Washington and its European allies have long tried to mold the Free Syrian Army into an effective partner inside Syria. But the loose umbrella group was always seen as weak, with Western and Arab allies dithering over whether to give them powerful weapons. The group eventually fell into disarray and in the past year has been overshadowed by more experienced Islamic groups and foreign fighters flush with cash.
More recently, the group has suffered a series of embarrassing setbacks, including the formation in November of the Islamic Front, a powerful alliance group for a mix of Islamic and nationalist brigades, many of whom broke away from the Free Syrian Army. In mid-December, Islamic extremists raided FSA weapons warehouses near the border with Turkey, leading to a temporary suspension of U.S. non-lethal aid to the rebels.
Amid declining international support for its fight to topple Assad, the group declared a war against an al-Qaida breakaway group, the Islamic State of Iraq and the Levant, one of the most powerful rebel forces in Syria. Hundreds of people on both sides have died in infighting since the beginning of the year.
By appointing al-Bashir, a decision made by consensus among the Free Syrian Army's 30-member Supreme Military Council late Sunday, the FSA hopes to show rival rebels that the group is re-energizing with a new, credible leadership.
The council appointed Col. Haitham Afiseh, an FSA commander in northern Syria, as al-Bashir's deputy.
"The new Supreme Military Council is now comprised of leadership that represent moderate Free Syrian Army forces on the ground which are actively fighting extremists and Assad's forces," said Monzer Akbik, a senior member of the Syrian National Coalition, the FSA's political wing.
The coalition's president, Ahmad al-Jarba, visited with rebel commanders in northern Syria at the weekend, including Jamal Maarouf, the powerful commander of the Syrian Revolutionaries Front, an FSA affiliate.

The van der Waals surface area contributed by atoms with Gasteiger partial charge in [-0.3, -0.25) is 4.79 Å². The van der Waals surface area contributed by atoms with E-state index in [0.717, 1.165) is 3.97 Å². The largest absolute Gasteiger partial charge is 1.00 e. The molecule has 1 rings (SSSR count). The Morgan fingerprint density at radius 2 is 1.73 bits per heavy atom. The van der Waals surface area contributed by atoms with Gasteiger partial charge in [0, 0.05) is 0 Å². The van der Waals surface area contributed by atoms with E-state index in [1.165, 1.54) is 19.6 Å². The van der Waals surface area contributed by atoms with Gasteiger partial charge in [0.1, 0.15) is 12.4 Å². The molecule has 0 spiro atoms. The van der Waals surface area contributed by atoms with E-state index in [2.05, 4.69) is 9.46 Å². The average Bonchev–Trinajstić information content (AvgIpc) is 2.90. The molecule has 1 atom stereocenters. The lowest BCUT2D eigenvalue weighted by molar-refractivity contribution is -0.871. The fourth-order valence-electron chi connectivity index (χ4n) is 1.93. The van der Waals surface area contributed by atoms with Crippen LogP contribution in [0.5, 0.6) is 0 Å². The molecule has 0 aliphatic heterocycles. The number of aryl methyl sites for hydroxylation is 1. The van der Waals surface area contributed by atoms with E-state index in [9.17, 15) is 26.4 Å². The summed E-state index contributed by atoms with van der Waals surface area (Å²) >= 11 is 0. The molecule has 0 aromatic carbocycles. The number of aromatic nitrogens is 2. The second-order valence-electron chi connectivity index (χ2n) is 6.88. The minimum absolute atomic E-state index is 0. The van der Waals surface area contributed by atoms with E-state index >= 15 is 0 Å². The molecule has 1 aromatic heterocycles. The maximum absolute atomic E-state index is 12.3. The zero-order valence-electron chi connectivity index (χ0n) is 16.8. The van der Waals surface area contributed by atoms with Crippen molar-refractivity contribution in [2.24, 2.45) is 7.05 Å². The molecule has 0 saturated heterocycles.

The Free Syrian Army has made other significant military reforms. In the days leading to January talks in Switzerland between opposition activists and Assad's representatives, the coalition formed a new northern front, and in February, a southern regional front, uniting chaotic groups.
"All of this is based, at least in some part, in trying to send a message to Western backers that moderates do still hold great potential strength in this conflict and they are capable of unifying their forces," said researcher Charles Lister, visiting fellow at the Brookings Doha Center.
Syria's conflict started in March 2011 as a largely peaceful uprising against Assad but eventually morphed into a civil war, with more than 140,000 people killed, according to activists.
Kerry had harsh words for Assad and his Russian backers Monday.
"Russia needs to be a part of the solution and not be contributing so many more weapons and so much more aid that they are in fact enabling Assad to double down, which is creating an enormous problem," he said.
In rebel-held parts of northern Syria where Islamic rebel groups prevail, al-Bashir's appointment was met with a shrug.
"Most of the factions on the ground are mostly of the Islamic Front who don't really care that Idris was fired, or that Bashir was appointed," said Akram al-Halabi, spokesman of the Tawhid Brigades, part of the Islamic Front.
"The people lost hope in the FSA a long time ago," he said.
Associated Press writers Mathew Lee in the United Arab Emirates and Diaa Hadid in Beirut contributed to this report.